“That was way too easy,” Catwoman said, standing over him.

She bent and delicately picked up his keys from where they had fallen, while Batman once again stretched his neck and adjusted his shoulder.

“You could have waited two seconds,” she noted.  “Let him get a word out.”

“You didn’t see the crime scene photos, remember?  I didn’t want him getting a word out.  I didn’t want him talking to you, I don’t even want this filth in my city.”

“See, this is why bringing you in on the case still wouldn’t be my gameplan with Stephen Chase.  How much fun did I have tonight?  I whipped one guy back at the warehouse and made a phone call.”

“You saved a jaguar,” Batman said, pointing to the truck.

“Let’s not get ahead of ourselves,” Catwoman said, unlocking the back.  Then, from inside “Oh, look at you, you handsome guy.  What beautiful markings you have!  Did that awful Malenwoof feed you enough?  How would you like to go to a reserve in Mexico with all the white-tail deer you can eat?”

Batman glared down at the unconscious Serge Malenkovik and cuffed him.  Then he glanced at the truck and hesitated for a half-beat before touching the button on his belt that alerted the police.  The man had murdered two CIs.  That wasn’t a criminal he would leave cuffed to a streetlight until a squad car came by to collect him.  He’d wait until they arrived and took Malenkovik into custody, hand over the evidence pack personally…  Which meant ‘date night’ would be ending early. 

He climbed into the back of the truck and told Selina, and a strained silence descended.  It was the same tension that often marred the end of their team-ups in the early days.  He always assumed it was the transition from ad hoc partners back to adversaries, but now... It’s not like he had to worry she would expect special treatment the next time he ran into her emptying a vault at Tiffany’s.  The next time he ran into her would probably be getting out of the shower.  So where did this strange tension come from? 

Catwoman looked back at the jaguar before moving.

“It’s the Chamela-Cuixmala Reserve in Jalisco,” she said pointedly.

“I’ll remember.”

“And there’s no reason to move him to another cage.  He’s used to this one.”

“He belonged to a smuggler.  I’m sure the authorities will dismantle the cage.”

“Idiots.”

“Catwoman, go.”

She hesitated for another second, and then left.

“Thanks for the assist,” Nighting said, landing on the department store roof and glancing past Robin to the Gotham skyline in the distance behind him.  “What brings you to ‘Haven?”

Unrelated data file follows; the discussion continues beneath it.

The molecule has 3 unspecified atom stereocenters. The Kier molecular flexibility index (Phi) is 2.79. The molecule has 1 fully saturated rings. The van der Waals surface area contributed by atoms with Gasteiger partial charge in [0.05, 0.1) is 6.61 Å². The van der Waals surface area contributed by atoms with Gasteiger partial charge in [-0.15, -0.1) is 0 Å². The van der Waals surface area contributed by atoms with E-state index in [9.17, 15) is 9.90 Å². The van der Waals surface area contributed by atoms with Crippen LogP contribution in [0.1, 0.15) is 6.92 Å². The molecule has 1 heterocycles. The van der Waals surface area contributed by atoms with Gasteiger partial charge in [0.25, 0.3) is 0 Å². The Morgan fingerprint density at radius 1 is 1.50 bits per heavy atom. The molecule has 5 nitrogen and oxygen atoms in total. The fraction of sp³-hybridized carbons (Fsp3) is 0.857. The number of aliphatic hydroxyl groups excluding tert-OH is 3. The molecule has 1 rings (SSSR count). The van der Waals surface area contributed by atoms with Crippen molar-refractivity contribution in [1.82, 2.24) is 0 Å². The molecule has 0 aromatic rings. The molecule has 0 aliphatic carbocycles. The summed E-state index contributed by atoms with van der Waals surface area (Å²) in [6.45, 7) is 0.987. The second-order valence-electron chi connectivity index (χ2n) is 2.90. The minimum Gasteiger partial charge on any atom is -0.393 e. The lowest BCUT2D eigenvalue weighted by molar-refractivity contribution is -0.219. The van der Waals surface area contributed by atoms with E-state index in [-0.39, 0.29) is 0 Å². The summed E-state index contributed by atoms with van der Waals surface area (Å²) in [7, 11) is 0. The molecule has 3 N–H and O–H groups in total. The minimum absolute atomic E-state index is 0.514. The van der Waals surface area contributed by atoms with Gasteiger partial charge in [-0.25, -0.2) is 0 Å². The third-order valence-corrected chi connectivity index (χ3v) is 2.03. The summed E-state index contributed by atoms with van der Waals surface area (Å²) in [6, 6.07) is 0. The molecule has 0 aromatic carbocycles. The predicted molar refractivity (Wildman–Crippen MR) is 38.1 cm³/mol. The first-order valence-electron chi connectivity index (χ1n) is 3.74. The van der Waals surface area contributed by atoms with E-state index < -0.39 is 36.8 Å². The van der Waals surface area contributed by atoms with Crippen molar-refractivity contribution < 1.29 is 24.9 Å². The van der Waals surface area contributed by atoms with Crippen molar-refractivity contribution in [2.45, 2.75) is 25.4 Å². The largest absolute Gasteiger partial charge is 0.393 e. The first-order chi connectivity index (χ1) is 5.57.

Robin also glanced towards Gotham, then back at ‘Wing.

“Bit of a situation with Batgirl and Oracle,” he began, then reconsidered.  “With Barbara and Cassie, actually.  I’m thinking I should tell B, but I wanted your opinion.”  He briefly related the Paris Proposal Theory and the mission Barbara sent him on to check his access to or lockout from the Batcave.  “The thing is, Bro, I am locked out.  Electric Eye Omega does not recognize the Red Bird.  It wants a keycode from my personal transponder, like we’re at DefCon4, but…”

“But we’re not at DefCon, so your transponder hasn’t received any keycode,” Dick noted.

“Right.  I’d have to go into the house and through the clock passage to reach the cave.”

“Did you?” Dick asked, fascinated.

“No way.  Maybe Barbara’s right about all this, but maybe she’s not.  If it’s a real DefCon, I’m not going to go marching into the manor in costume.  I just won’t do that to Bruce.”

Dick nodded, wondering if he was so conscientious at Tim’s age—and suspecting he wasn’t.

“So, you want to just tell Bruce what’s going on,” Dick nodded.  “Why come to me?”

“Second opinion,” said Tim.  “Crossing both Babs and Cassie—and potentially honking off Selina if it’s an estrogen solidarity thing.  Wanted your take.”

“You are wise beyond your years, Timothy,” Dick declared sagely.  “You had the right idea.”

“Going to Bruce?”

“Coming to me.  I’ll go to Bruce.”

“Huh?  Wha?”

“Nothing in the women’s story sounds like Bruce.  It sounds like them.  If there is something going on with the cave and DefCon protocols, it might be really serious.  We should talk to him, but… it should be me.”

“Whyyy?” Tim asked, dragging out the word for three syllables.

Dick didn’t answer for a long minute, he reached to his belt, switching off the OraCom tracker, and looked towards the Gotham skyline and its highest peak: the Wayne Tower. 

“I have my reasons,” he said finally.

To be continued…